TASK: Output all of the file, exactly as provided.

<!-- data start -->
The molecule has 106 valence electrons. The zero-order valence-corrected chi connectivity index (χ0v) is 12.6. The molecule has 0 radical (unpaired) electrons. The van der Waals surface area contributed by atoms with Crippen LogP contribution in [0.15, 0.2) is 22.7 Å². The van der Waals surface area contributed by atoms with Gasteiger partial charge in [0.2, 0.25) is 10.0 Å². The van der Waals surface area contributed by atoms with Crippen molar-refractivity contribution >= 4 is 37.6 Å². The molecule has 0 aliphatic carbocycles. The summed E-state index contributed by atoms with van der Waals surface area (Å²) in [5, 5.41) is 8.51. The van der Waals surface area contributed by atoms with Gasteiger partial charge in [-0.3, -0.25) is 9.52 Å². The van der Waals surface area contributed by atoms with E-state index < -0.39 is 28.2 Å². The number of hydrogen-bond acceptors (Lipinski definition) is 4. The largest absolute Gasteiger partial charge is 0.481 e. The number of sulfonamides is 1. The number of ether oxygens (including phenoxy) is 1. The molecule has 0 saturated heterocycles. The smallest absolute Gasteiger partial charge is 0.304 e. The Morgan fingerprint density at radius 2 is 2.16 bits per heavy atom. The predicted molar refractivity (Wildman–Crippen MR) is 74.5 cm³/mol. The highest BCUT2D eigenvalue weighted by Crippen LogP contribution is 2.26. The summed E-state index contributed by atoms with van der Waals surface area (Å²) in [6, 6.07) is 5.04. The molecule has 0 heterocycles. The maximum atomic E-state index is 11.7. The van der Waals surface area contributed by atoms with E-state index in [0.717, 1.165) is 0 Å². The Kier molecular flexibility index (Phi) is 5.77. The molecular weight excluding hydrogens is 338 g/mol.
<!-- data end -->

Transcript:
The molecule has 106 valence electrons. The zero-order valence-corrected chi connectivity index (χ0v) is 12.6. The molecule has 0 radical (unpaired) electrons. The van der Waals surface area contributed by atoms with Crippen LogP contribution in [0.15, 0.2) is 22.7 Å². The van der Waals surface area contributed by atoms with Gasteiger partial charge in [0.2, 0.25) is 10.0 Å². The van der Waals surface area contributed by atoms with Crippen molar-refractivity contribution >= 4 is 37.6 Å². The molecule has 0 aliphatic carbocycles. The summed E-state index contributed by atoms with van der Waals surface area (Å²) in [5, 5.41) is 8.51. The van der Waals surface area contributed by atoms with Gasteiger partial charge in [-0.3, -0.25) is 9.52 Å². The van der Waals surface area contributed by atoms with E-state index < -0.39 is 28.2 Å². The number of hydrogen-bond acceptors (Lipinski definition) is 4. The largest absolute Gasteiger partial charge is 0.481 e. The number of sulfonamides is 1. The number of ether oxygens (including phenoxy) is 1. The molecule has 0 saturated heterocycles. The smallest absolute Gasteiger partial charge is 0.304 e. The Morgan fingerprint density at radius 2 is 2.16 bits per heavy atom. The predicted molar refractivity (Wildman–Crippen MR) is 74.5 cm³/mol. The highest BCUT2D eigenvalue weighted by Crippen LogP contribution is 2.26. The summed E-state index contributed by atoms with van der Waals surface area (Å²) in [6, 6.07) is 5.04. The molecule has 0 heterocycles. The maximum atomic E-state index is 11.7. The van der Waals surface area contributed by atoms with E-state index in [0.717, 1.165) is 0 Å². The Kier molecular flexibility index (Phi) is 5.77. The molecular weight excluding hydrogens is 338 g/mol.